When health complications inevitably develop for the parent it is so difficult for the adult child to understand why it is that the parent can't stop the self destruction. Rationally, I know that it is because of the physical, and often emotional, addiction to alcohol but my inability to make the parent, a loved one, see that they are causing pain, is incredibly difficult to deal with. Add to those feelings the real prospect of death and dying and it's now obvious to me why my frustrations bubble over into angry outbursts and poor coping strategies. To see the destruction of the family unit is unbearable, especially that with that destruction comes security, faith and every other pillar of what cements the upbringing, and person the adult child has become, deminish. In anger we question our whole being. I am lucky in I am married to a solid man and have my own separate family unit to base my 'whole being' around but had I been in this situation and still living in the parental home I expect my emotional self would be somewhat worse than it is today.



For all the reason above we can expect that sadness accompanies the feelings of anger. Sometimes because of anger, and sometimes inspite of it, but mostly because of every other thought and feeling the adult child experiences. I often go through thought processes surrounding 'what will I do when..?' and find that those thoughts can be accompanied by tears. There is such sadness in not being able to help the parental alcoholic deal with whatever it is that has them searching for drink and not being able to help them out of their destructive cycle. Being the adult child of an alcoholic parent is frought with never ending sadness especially when, as I did, you come to realise that alcohol was originally sought to deal with depression way back in a time when mental health issues was frowned upon.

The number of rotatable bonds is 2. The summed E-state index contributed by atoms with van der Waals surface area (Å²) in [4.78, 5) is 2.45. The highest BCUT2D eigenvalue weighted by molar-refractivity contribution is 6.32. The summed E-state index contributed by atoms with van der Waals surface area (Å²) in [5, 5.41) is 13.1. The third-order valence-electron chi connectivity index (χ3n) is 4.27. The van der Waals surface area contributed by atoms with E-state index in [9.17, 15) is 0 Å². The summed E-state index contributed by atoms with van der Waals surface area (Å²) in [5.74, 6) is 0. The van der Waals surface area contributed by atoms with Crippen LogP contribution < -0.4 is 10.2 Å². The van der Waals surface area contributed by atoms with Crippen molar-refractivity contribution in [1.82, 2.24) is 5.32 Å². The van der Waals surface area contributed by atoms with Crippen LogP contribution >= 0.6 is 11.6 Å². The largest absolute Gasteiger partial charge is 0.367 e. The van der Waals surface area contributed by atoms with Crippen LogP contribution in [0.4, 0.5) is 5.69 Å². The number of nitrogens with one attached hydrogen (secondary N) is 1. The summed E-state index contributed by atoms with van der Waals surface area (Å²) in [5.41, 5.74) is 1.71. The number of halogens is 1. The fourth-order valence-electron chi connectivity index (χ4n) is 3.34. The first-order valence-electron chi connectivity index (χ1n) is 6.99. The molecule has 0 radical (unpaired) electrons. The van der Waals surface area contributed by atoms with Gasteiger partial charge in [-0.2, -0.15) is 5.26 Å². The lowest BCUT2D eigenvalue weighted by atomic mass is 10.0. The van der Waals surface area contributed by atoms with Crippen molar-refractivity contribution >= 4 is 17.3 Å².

I've mentioned that the adult child often has periods of guilt. Although well aware that those feelings are irrational, they are very real. Not being able to help fuels them but the thoughts of needing it all to just end are secret and shameful. The endless searching for x, y, z and 'mortality rates' to find some sort of confirmation that it will end and soon fuels the guilt of acting on the desire to seek such information in the first place. Often the desire to run away from 'it', the alcoholic parent or cut ties is very real. Even if not acted upon, it's enough to want it to feel guilty about it. I know I shouldn't feel guilty about anything that I have or have not done in this but it takes such mindful thought processes to be able to give myself a chance in this. Ironiclly I even feel guilty about that - how come I have a strength and my parental alcoholic just doesn't?

Alcoholism is a family disease so much so that my sister and I have dabbled in the blame fuelled point scoring game. It's such a ridiculous thing to do to one another but now we're solid and together I see, and I think she does too, that we were acting because of anger, sadness and guilt towards each other as a 'safe' outlet because we both undertood it.

It's painful to helplessly watch a loved one destroy their lives and destroy all that a family unit is supposed to be. Frustrations and resentments are born out of believing promises and reeling from lies while trying to control uncontrollable situations. But the crux of the pain is due to the adult child's own thoughts and feelings surrounding already mourning the loss of the loved one, the respected mother or father and the caring, sharing person who brought us into the world. The alcoholic parent that is left brings nothing but torment and they don't even see it.